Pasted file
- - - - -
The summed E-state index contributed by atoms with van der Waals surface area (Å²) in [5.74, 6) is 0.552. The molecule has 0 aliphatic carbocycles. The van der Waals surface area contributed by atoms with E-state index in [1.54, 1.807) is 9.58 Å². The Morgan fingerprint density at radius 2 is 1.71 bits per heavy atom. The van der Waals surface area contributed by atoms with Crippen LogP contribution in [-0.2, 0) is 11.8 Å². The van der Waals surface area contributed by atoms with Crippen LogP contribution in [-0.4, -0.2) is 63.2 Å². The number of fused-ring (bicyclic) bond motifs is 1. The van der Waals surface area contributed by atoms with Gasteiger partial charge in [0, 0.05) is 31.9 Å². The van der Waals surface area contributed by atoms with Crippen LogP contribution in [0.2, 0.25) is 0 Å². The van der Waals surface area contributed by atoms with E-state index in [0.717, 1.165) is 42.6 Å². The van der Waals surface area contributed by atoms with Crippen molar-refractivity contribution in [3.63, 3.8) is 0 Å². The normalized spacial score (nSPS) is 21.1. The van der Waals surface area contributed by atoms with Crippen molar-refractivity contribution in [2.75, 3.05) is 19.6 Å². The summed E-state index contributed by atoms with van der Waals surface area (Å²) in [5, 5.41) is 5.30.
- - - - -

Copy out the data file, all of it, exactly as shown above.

The summed E-state index contributed by atoms with van der Waals surface area (Å²) in [5.74, 6) is 0.552. The molecule has 0 aliphatic carbocycles. The van der Waals surface area contributed by atoms with E-state index in [1.54, 1.807) is 9.58 Å². The Morgan fingerprint density at radius 2 is 1.71 bits per heavy atom. The van der Waals surface area contributed by atoms with Crippen LogP contribution in [-0.2, 0) is 11.8 Å². The van der Waals surface area contributed by atoms with Crippen LogP contribution in [-0.4, -0.2) is 63.2 Å². The number of fused-ring (bicyclic) bond motifs is 1. The van der Waals surface area contributed by atoms with Gasteiger partial charge in [0, 0.05) is 31.9 Å². The van der Waals surface area contributed by atoms with Crippen LogP contribution in [0.2, 0.25) is 0 Å². The van der Waals surface area contributed by atoms with E-state index in [0.717, 1.165) is 42.6 Å². The van der Waals surface area contributed by atoms with Crippen molar-refractivity contribution in [3.63, 3.8) is 0 Å². The normalized spacial score (nSPS) is 21.1. The van der Waals surface area contributed by atoms with Crippen molar-refractivity contribution in [2.75, 3.05) is 19.6 Å². The summed E-state index contributed by atoms with van der Waals surface area (Å²) in [5, 5.41) is 5.30.